CONCERNED participants of the Colour Run, in which runners are doused with coloured powder, may pull out of the Sentosa race following an explosion at a "colour party" in a water park in Taiwan last Saturday.
One woman died and close to 500 people, including a Singaporean, were injured in the incident.
A spokesman for the Sentosa run's organiser confirmed it had received cancellation requests for the run in August and will handle those on a case-by-case basis. The Straits Times understands there have been fewer than 10 requests.
"The Colour Run has no association with the venue, organisers, or equipment used at the Taiwan incident," said the spokesman. "However, we take the events that occurred in Taipei very seriously." He added: "We have had zero fire-related incidents in 500 global events with more than four million participants... The safety of our runners and clients is of paramount importance."
The Colour Run here will be held on Aug 22 and 23. The run, which has taken place in countries including the United States, Australia and China, is organised by IMG, a global sports, entertainment and media firm.
Touted as the "Happiest 5k on the Planet", it is a non-competitive, untimed 5km event in which runners in white are drenched in coloured cornstarch at each kilometre, so that the participants finish in a riot of hues.
Close to 500 revellers were injured in the blaze at the Colour Play Asia event at the Formosa Fun Coast water park just outside the capital Taipei on Saturday evening. It is suspected to have been caused by an explosion of the coloured powder, which was made from cornstarch, according to officials.
The news prompted some to post on the Colour Run Singapore's Facebook page, asking if the event was safe, as well as about the coloured powder used and measures taken to prevent a similar incident.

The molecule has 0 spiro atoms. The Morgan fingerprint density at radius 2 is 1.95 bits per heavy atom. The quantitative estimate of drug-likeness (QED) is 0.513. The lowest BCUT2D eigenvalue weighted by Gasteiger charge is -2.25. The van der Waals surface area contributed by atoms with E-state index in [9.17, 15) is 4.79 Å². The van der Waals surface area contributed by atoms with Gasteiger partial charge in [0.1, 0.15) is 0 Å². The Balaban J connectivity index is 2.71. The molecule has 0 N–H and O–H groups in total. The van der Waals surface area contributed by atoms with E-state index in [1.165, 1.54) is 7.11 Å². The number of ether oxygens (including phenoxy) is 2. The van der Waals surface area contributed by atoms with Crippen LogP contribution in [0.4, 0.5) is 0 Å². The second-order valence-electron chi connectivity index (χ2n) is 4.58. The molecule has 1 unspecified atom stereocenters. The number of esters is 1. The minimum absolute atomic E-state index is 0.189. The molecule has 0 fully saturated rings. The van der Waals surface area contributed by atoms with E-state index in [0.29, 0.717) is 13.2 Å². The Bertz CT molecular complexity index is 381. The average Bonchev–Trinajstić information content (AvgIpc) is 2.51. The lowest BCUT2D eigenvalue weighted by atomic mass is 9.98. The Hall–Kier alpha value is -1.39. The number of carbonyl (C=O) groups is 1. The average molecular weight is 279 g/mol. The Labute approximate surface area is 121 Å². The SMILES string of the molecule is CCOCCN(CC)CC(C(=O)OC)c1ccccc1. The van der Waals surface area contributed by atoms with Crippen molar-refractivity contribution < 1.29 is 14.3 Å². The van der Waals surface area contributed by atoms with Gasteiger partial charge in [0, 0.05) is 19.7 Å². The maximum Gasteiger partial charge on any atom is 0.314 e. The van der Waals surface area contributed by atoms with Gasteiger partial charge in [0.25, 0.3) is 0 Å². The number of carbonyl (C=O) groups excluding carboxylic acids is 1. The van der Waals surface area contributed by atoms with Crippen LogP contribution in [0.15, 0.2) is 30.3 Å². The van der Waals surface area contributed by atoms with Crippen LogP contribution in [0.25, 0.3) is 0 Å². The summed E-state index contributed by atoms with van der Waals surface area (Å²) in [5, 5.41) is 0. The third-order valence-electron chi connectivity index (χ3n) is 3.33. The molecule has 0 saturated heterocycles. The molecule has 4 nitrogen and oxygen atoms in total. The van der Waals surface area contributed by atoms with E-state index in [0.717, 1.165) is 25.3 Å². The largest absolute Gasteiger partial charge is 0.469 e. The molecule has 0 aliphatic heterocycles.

According to the Colour Run website, the coloured powder is made of "food grade cornstarch and is 100 per cent natural and safe".
The spokesman said the powder used in its events has been tested and successfully passed the required European Union standards for flammability.
"The powder used in the (incident) in Taipei was different from that used in Colour Run events and was not provided by the Colour Run supplier," he added.
A Singapore Civil Defence Force (SCDF) spokesman said cornstarch is "normally harmless and edible" and hence not regulated by the SCDF. "However, when it is dispersed in large amounts of very fine particles and comes into contact with a heat source, it could result in a flash fire."
Some participants have called on the run's organiser to provide more information on the safety measures taken. Undergraduate Colin Lai, 21, who signed up for the run, said: "If they have nothing in the works in terms of precautions, then I would pull out of the run."
At least one other event here also involved coloured powder.
This was a celebration of Holi, the Hindu festival, organised in March by local events management company GsvTech on Sentosa and attended by about 3,800 people.
But GsvTech director Subhir Gupta said the powder used was not made from cornstarch, but powdered clay mixed with food-grade colouring that was non-toxic and non-flammable.
"We also avoid throwing the powder. We organised this year's Holi event to be a wet event, and we had water being sprayed, while the coloured powder was smeared by participants on each other, or sprayed after mixing from water guns. It would be very hard for a fire to happen."